Hi Pat, A 'Yard', if the one you refer to is in a town, were often
horrendous places by today's standard.
As the name implies it was the originally a 'backyard' usually of a shop
on the street. Behind this was a group of buildings all cramped into
what was original the back space. They ranged in size from 2/3
dwellings to some which were quite long and contained 15 or more
dwellings of, usually, at least two stories and perhaps a cellar. Each
building would often house 2/3 families, one on each floor and maybe one
in the cellar. There was one tap in the yard and one or maybe two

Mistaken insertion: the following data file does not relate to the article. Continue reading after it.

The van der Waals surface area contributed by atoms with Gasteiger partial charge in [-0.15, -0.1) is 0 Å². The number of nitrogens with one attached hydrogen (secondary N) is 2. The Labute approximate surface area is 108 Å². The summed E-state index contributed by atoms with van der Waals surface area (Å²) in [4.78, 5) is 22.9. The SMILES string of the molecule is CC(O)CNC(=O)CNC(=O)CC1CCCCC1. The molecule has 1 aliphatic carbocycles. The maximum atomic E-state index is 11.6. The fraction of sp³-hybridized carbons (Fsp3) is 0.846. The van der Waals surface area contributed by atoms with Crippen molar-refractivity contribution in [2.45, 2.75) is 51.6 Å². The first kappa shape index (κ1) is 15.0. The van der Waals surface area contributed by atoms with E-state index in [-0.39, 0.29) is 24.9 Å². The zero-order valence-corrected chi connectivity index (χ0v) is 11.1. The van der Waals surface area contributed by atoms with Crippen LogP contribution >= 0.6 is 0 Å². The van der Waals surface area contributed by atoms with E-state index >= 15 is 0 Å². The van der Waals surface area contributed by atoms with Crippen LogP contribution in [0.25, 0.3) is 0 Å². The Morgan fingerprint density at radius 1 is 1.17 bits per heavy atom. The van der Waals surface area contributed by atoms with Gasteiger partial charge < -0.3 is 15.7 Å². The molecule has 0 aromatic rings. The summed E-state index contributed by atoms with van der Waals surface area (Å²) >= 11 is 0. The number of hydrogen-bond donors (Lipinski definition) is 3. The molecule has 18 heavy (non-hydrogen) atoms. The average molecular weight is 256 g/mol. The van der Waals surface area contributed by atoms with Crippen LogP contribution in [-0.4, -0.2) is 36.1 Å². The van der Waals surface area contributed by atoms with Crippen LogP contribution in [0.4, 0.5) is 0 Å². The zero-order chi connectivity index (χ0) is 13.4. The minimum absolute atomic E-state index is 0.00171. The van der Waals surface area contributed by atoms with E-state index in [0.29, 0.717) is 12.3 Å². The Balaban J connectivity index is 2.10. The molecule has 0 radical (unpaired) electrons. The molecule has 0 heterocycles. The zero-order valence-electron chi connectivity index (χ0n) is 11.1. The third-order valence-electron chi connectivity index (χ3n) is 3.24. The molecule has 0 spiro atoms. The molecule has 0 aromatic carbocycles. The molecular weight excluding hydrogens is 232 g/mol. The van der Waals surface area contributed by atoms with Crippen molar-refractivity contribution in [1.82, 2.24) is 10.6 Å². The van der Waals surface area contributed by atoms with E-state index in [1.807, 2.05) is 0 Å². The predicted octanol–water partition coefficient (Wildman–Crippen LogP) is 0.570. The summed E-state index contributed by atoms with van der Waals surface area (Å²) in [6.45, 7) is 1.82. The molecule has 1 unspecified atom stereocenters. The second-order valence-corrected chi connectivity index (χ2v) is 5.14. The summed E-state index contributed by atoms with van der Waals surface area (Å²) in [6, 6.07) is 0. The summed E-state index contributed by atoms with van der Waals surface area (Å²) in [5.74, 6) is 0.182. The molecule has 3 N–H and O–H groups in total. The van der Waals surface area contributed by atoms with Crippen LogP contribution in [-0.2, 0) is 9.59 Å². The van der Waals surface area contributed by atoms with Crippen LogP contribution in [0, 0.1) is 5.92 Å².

'privies' at its end for everyone's use; depending on the slope,
sewerage would often flow from this through the narrow yard entrance to
the street, or pool in the communal rubbish pit, the middle of the yard.
Yards were entered through a narrow entrance on the street about the
size of a normal doorway.
The buildings may have been owned by one person, but larger ones were
often divided up and the dwellings sold off in twos or threes. Each
dwelling would then be let to one tenant who would usually sub-let as
much of the property as they could.
If you can find it I suggest reading "Vanished Dwellings" Early
Industrial Housing in a Lancashire Cotton Town - Preston by Nigel